}

    /// <summary>
    /// Gets the value at an index.
    /// </summary>
    /// <param name="index">The index.</param>
    /// <returns>The value.</returns>
    public bool Get(int index)
    {
        return ((this.bytes[index / 8] >> (index % 8)) & 1) != 0; 
    }
}

This is what I ended up with. From a programmers perspective, this is great. I got to do everything that I love: bit manipulation and cramming as much data into as little space as possible. The real question is, how fast is this compared to the basic Boolean[] implementation.

The Boolean implementation is much simpler of course.

raw

public class BitBufferBools
{
    /// <summary>
    /// The boolean array.
    /// </summary>
    private readonly bool[] bools;

    /// <summary>
    /// Initializes a new instance of the <see cref="BitBufferBools"/> class.
    /// </summary>
    /// <param name="length">The length of the buffer.</param>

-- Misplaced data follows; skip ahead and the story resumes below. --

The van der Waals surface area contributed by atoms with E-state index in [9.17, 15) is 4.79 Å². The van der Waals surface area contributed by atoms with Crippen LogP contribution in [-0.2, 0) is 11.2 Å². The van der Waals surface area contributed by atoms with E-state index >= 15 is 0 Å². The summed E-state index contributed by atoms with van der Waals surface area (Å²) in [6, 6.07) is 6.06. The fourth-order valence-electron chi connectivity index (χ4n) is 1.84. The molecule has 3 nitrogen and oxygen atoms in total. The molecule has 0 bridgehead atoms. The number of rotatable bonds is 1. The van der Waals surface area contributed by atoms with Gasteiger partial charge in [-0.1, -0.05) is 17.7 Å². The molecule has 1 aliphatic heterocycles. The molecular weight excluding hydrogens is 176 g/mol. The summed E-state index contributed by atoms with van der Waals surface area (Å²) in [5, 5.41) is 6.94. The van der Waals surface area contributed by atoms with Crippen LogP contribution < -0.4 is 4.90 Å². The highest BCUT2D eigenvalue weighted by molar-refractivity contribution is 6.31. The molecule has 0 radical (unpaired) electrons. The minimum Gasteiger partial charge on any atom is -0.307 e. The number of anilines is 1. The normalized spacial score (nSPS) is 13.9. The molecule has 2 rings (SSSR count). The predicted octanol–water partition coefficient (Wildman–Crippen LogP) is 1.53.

public BitBufferBools(int length)
    {
        this.bools = new bool[length];
    }

    /// <summary>
    /// Sets the value at the index.
    /// </summary>
    /// <param name="index">The index.</param>
    /// <param name="value">The value.</param>
    public void Set(int index, bool value)
    {
        this.bools[index] = value;
    }

    /// <summary>
    /// Gets the value at the index.
    /// </summary>
    /// <param name="index">The index.</param>
    /// <returns>The value.</returns>
    public bool Get(int index)
    {
        return this.bools[index];
    }
}

C# also provides a class by default which can do the same thing as the two previous implementations named "System.Collections.BitArray".